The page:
Charlotte greenway comes up $77 million short. Council members are stunned….

Outraged…..embarrassed…disappointed. Charlotte Observer reports the city’s Cross Charlotte Trail—a 26-mile pedestrian and bicycle trail from Pineville to UNC Charlotte—has a $77 million funding gap:

Now, the plan’s future is murky, with no clear source of funding to close the gap and no consensus on City Council about whether to proceed with a scaled-down version of the trail.

Council members this week said they were “stunned,” “outraged” and “embarrassed.”

“How could we have gotten it that wrong? The gap exceeds the total funding for the whole project,” said council member Greg Phipps.

“It literally was flawed from the beginning,” said council member Tariq Bokhari. “It boggles my mind.”

“There’s a lot of finger-pointing, and nobody really knows what happened,” said council member Ed Driggs. “This is a fundamental transparency issue.”

So council members think they can find the money (by the way there’s $38 million that’s available is enough to finish three miles of new trail—do the cost per-mile math yourself)—to finish the project? That’s a tough bid:

Finding money in Charlotte’s budget to cover the gap could be tough. The city has invested in major infrastructure projects in recent years, but largely with the aid of federal, state or other dedicated funding sources: The $1.2 billion Blue Line extension (50 percent paid by the federal government, 25 percent by the state, remainder from 1/2-cent local sales tax), the $150 million second phase of the Gold Line streetcar (50 percent paid by the federal government, 50 percent by Charlotte), a $110 million convention center renovation (funded by local hospitality taxes).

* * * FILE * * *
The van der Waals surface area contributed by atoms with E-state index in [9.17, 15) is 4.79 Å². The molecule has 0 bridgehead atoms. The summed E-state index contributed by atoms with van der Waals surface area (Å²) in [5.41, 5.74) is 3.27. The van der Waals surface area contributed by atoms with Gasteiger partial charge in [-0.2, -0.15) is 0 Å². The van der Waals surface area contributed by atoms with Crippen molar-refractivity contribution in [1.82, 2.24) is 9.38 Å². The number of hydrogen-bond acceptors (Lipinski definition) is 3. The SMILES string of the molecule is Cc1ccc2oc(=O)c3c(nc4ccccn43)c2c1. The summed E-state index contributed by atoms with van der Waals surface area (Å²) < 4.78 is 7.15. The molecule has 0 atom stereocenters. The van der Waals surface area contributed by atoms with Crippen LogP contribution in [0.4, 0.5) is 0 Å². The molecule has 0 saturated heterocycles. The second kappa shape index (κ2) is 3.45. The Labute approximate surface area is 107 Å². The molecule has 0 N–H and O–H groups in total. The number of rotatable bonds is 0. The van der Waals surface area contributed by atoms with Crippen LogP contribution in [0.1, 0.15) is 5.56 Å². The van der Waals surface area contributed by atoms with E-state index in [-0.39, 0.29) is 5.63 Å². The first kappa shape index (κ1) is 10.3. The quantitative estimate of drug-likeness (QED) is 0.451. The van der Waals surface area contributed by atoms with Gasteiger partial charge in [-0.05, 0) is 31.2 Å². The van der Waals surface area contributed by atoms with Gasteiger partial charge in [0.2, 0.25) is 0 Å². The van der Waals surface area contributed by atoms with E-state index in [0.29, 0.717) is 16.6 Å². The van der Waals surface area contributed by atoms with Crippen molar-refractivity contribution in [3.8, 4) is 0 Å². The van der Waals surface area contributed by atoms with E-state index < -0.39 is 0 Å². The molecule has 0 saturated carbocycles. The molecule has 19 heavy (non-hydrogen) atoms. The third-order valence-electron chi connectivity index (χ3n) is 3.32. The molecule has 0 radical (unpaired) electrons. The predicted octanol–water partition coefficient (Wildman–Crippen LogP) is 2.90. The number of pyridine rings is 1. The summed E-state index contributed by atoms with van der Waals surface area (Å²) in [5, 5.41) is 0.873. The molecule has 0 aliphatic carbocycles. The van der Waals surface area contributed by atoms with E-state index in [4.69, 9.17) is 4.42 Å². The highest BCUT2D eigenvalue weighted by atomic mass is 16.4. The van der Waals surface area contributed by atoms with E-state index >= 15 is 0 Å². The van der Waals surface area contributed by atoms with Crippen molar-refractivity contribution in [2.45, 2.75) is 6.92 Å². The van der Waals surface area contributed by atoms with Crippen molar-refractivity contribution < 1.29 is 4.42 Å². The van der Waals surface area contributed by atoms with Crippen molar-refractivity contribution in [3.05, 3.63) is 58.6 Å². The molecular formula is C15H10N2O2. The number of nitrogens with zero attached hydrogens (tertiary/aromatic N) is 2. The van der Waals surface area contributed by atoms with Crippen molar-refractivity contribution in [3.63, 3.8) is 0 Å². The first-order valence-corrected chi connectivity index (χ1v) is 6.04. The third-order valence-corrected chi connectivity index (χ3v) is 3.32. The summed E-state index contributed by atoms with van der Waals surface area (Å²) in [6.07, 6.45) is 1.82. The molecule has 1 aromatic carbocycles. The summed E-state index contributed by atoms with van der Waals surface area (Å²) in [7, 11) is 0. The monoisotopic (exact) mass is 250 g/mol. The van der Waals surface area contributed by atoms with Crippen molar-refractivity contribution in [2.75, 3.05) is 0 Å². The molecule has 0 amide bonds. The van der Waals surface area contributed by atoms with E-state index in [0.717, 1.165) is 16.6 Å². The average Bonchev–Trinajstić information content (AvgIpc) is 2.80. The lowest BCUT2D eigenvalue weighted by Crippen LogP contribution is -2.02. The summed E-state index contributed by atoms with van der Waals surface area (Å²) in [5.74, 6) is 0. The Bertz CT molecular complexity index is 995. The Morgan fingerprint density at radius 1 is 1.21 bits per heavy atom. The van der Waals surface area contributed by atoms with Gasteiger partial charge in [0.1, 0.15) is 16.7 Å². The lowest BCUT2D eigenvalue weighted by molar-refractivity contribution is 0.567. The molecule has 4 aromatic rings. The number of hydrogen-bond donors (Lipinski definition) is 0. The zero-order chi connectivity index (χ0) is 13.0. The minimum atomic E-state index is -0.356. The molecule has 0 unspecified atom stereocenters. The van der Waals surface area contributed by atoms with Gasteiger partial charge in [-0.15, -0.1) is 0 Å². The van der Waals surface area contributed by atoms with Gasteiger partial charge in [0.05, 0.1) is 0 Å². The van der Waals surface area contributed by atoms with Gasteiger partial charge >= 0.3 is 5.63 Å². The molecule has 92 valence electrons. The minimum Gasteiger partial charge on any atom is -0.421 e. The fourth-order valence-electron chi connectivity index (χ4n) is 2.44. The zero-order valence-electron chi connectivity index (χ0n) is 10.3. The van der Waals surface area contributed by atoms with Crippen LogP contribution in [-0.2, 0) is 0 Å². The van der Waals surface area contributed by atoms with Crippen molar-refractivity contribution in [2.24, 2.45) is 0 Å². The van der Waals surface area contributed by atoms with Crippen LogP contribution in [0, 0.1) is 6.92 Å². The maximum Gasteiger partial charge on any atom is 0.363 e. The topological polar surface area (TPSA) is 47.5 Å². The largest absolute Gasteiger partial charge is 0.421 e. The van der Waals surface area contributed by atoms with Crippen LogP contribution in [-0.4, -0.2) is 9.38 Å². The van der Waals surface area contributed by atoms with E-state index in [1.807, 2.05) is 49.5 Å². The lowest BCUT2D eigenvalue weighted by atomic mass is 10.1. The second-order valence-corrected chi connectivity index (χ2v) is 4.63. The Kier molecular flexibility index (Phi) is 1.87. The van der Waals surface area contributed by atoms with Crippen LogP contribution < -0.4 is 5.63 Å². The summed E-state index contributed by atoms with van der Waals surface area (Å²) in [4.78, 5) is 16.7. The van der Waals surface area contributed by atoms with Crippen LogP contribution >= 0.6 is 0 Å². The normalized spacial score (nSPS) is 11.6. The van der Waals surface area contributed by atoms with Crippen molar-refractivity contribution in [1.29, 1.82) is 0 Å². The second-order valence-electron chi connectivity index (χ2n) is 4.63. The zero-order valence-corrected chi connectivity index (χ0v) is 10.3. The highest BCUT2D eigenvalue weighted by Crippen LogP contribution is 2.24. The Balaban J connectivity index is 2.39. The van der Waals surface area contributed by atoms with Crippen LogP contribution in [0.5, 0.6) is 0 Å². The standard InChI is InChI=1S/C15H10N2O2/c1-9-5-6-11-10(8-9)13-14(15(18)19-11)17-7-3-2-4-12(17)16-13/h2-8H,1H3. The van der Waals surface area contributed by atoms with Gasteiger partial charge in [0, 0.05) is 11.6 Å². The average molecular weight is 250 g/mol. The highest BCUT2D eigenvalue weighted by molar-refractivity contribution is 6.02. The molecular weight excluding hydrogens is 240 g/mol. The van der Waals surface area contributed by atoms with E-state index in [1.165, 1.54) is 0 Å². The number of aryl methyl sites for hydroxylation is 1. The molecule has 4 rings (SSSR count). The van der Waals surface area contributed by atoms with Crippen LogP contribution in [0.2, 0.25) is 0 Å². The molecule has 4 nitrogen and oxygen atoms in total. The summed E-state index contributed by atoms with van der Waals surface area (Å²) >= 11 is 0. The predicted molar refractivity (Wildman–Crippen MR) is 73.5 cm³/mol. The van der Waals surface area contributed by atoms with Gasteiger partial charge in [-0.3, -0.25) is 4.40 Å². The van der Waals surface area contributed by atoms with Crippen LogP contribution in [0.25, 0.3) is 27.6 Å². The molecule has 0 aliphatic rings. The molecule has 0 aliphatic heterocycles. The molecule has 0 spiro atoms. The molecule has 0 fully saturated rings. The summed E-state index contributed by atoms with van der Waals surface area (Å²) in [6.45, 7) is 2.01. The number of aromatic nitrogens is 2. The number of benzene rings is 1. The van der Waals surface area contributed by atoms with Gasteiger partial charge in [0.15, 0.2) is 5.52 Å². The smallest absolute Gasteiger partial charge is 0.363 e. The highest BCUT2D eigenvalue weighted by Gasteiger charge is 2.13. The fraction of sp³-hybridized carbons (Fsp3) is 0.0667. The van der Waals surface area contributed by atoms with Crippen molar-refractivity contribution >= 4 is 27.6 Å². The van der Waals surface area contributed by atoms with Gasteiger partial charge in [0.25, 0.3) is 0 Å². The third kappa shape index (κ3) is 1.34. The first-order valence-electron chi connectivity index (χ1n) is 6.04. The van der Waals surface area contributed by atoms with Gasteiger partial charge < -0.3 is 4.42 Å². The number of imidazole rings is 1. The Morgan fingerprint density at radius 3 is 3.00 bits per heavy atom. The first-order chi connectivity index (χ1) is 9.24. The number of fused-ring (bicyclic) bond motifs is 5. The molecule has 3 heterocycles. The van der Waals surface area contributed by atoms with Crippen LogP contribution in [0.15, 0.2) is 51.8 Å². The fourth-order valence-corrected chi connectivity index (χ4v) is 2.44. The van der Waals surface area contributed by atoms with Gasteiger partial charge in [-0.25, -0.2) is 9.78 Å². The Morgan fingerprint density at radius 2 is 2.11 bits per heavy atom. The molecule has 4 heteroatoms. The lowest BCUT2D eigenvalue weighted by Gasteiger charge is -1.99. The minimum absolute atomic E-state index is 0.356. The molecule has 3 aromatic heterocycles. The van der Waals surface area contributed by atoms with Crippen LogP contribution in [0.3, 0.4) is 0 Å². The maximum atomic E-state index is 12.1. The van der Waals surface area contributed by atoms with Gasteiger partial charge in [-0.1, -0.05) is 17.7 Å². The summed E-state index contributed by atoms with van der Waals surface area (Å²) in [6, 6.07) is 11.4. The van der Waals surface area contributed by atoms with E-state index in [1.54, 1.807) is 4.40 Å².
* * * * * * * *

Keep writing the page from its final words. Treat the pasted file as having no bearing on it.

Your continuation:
Look at the numbers tossed around here–and people think $5 billion to build a wall to keep our border secure–to help preserve our country’s sovereignty–is outrageous.

Sam Hieb / Contributing Editor

Sam Hieb is freelance journalist from Greensboro, North Carolina. He is a contributing editor for Carolina Journal and for Piedmont Publius, a blog that focuses on political a...

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